Bank of England cuts interest rate to historic low, citing economic pressures

UK interest rates have been cut from 0.5% to 0.25% - a record low and the first cut since 2009. The Bank of England has also signaled that rates could go lower if the economy worsens. The Bank announced additional measures to stimulate the UK economy, including a £100bn scheme to force banks to pass on the low interest rate to households and businesses. It will also buy £60bn of UK government bonds and £10bn of corporate bonds. The FTSE 100 closed up 105 points at 6,740.16, higher than the same day last year. The pound was down 1.5% against the dollar at $1.3120 and was down 1.3% against the euro at €1.1799.

Obama grants clemency to 214 inmates

US President Barack Obama has cut short the jail sentences of 214 federal inmates, including 67 life sentences, in what officials say is the single biggest act of presidential clemency in more than 100 years. Most of those affected were guilty of non-violent crimes, many involving possession or distribution of drugs. The president has now made 562 commutations, officials say. He has authorized more than the previous nine presidents combined.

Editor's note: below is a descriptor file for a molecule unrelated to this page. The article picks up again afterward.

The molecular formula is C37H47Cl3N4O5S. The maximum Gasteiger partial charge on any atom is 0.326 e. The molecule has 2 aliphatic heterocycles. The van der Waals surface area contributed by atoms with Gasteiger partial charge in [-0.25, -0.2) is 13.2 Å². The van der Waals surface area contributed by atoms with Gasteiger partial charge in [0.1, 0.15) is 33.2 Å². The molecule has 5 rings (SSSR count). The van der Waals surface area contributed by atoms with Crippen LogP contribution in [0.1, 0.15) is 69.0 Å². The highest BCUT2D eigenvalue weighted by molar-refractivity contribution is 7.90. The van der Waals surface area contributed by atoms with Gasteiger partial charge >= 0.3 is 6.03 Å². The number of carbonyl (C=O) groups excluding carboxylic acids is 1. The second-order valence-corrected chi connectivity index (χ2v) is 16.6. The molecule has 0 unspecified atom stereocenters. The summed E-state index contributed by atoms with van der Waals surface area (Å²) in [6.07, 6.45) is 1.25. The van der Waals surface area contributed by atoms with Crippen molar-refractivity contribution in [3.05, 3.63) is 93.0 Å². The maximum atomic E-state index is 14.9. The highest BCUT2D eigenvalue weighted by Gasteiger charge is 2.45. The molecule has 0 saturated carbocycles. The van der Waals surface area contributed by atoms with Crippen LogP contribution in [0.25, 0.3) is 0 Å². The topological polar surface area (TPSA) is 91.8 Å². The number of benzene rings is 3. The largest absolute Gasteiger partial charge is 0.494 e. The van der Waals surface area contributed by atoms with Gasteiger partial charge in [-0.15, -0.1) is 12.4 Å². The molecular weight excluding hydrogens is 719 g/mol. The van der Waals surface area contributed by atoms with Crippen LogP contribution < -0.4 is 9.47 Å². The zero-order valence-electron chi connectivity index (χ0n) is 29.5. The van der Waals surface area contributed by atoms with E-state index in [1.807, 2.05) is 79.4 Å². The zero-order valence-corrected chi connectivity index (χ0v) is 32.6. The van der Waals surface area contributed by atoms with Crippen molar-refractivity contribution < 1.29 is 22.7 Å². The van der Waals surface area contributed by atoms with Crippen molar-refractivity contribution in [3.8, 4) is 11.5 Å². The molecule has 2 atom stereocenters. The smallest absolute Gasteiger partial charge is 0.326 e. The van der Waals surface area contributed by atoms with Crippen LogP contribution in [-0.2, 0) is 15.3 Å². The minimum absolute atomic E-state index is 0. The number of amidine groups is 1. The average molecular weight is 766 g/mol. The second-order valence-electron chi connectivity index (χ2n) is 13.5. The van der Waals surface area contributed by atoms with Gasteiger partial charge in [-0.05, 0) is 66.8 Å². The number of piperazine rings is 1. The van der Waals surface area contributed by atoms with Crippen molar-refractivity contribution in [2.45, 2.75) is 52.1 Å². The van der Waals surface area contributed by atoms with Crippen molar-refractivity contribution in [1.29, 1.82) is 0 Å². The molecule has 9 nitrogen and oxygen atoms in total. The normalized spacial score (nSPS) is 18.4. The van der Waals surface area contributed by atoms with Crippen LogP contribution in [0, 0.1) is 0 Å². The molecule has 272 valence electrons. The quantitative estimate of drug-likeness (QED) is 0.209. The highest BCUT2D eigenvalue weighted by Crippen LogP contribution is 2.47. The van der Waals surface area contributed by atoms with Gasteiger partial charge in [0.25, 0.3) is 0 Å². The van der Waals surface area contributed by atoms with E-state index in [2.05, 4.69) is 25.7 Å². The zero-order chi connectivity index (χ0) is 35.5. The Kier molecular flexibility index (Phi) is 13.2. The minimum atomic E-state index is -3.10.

Canada PM announces new selection process for Supreme Court justices

Canadian Prime Minister Justin Trudeau on Tuesday announced a new process for selecting Supreme Court justices that will allow all qualified individuals to apply for the position. Trudeau stated that, "[f]or the first time, any qualified Canadian lawyer or judge may apply for appointment to the Supreme Court of Canada through the Office of the Commissioner for Federal Judicial Affairs." Those applications will be reviewed by a seven-member Advisory Board that will be chaired by former prime minister Kim Campbell, and four of the members will be appointed by "independent professional organizations." The questionnaire administered to candidates will also be made public.

Tax-avoiding mergers find champion in US Chamber of Commerce

The Chamber is leading a legal fight in Texas to overturn Treasury rules aimed at curbing mergers done for tax reasons. The US Chamber of Commerce and a Texas business group sued the federal government, alleging that the Treasury Department's rules limiting tax-motivated inversion transactions violate the law.

Everyone despises SolarCity deal, except Tesla shareholders

Focusing on the conflicts of interest in Tesla Motors' proposed takeover of SolarCity misses the bigger picture, some investors say.